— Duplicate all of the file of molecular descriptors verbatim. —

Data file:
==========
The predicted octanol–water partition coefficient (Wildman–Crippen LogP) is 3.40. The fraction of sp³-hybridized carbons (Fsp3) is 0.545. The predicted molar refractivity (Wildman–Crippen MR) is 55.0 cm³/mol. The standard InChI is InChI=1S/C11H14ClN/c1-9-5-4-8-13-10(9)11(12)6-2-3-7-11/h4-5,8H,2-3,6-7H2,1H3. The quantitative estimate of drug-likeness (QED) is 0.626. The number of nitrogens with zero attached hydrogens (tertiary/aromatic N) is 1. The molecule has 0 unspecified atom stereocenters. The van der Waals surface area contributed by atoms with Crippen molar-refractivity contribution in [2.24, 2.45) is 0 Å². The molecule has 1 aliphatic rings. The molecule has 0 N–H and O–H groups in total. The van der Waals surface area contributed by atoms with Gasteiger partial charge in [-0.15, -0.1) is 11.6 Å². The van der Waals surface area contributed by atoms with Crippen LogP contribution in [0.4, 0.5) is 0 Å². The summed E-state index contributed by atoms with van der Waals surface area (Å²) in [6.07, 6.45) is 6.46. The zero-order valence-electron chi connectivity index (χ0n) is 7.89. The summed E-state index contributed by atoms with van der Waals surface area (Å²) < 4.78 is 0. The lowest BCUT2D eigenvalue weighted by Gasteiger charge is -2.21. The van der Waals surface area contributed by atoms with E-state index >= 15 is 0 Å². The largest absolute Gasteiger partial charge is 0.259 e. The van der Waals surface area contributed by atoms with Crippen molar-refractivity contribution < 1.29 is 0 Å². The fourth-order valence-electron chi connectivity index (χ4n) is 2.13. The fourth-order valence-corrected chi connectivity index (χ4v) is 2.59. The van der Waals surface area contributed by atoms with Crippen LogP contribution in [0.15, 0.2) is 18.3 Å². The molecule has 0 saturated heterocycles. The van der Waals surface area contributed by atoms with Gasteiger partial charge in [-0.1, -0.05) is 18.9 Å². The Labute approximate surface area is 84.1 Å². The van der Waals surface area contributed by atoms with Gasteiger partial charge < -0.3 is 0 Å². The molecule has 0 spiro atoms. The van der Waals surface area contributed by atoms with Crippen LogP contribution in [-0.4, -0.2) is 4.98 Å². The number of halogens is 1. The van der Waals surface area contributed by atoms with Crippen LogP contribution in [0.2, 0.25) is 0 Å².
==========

The predicted octanol–water partition coefficient (Wildman–Crippen LogP) is 3.40. The fraction of sp³-hybridized carbons (Fsp3) is 0.545. The predicted molar refractivity (Wildman–Crippen MR) is 55.0 cm³/mol. The standard InChI is InChI=1S/C11H14ClN/c1-9-5-4-8-13-10(9)11(12)6-2-3-7-11/h4-5,8H,2-3,6-7H2,1H3. The quantitative estimate of drug-likeness (QED) is 0.626. The number of nitrogens with zero attached hydrogens (tertiary/aromatic N) is 1. The molecule has 0 unspecified atom stereocenters. The van der Waals surface area contributed by atoms with Crippen molar-refractivity contribution in [2.24, 2.45) is 0 Å². The molecule has 1 aliphatic rings. The molecule has 0 N–H and O–H groups in total. The van der Waals surface area contributed by atoms with Gasteiger partial charge in [-0.15, -0.1) is 11.6 Å². The van der Waals surface area contributed by atoms with Crippen LogP contribution in [0.4, 0.5) is 0 Å². The summed E-state index contributed by atoms with van der Waals surface area (Å²) in [6.07, 6.45) is 6.46. The zero-order valence-electron chi connectivity index (χ0n) is 7.89. The summed E-state index contributed by atoms with van der Waals surface area (Å²) < 4.78 is 0. The lowest BCUT2D eigenvalue weighted by Gasteiger charge is -2.21. The van der Waals surface area contributed by atoms with E-state index >= 15 is 0 Å². The largest absolute Gasteiger partial charge is 0.259 e. The van der Waals surface area contributed by atoms with Crippen molar-refractivity contribution < 1.29 is 0 Å². The fourth-order valence-electron chi connectivity index (χ4n) is 2.13. The fourth-order valence-corrected chi connectivity index (χ4v) is 2.59. The van der Waals surface area contributed by atoms with Crippen LogP contribution in [0.15, 0.2) is 18.3 Å². The molecule has 0 saturated heterocycles. The van der Waals surface area contributed by atoms with Gasteiger partial charge in [-0.1, -0.05) is 18.9 Å². The Labute approximate surface area is 84.1 Å². The van der Waals surface area contributed by atoms with Gasteiger partial charge < -0.3 is 0 Å². The molecule has 0 spiro atoms. The van der Waals surface area contributed by atoms with Crippen LogP contribution in [-0.4, -0.2) is 4.98 Å². The number of halogens is 1. The van der Waals surface area contributed by atoms with Crippen LogP contribution in [0.2, 0.25) is 0 Å².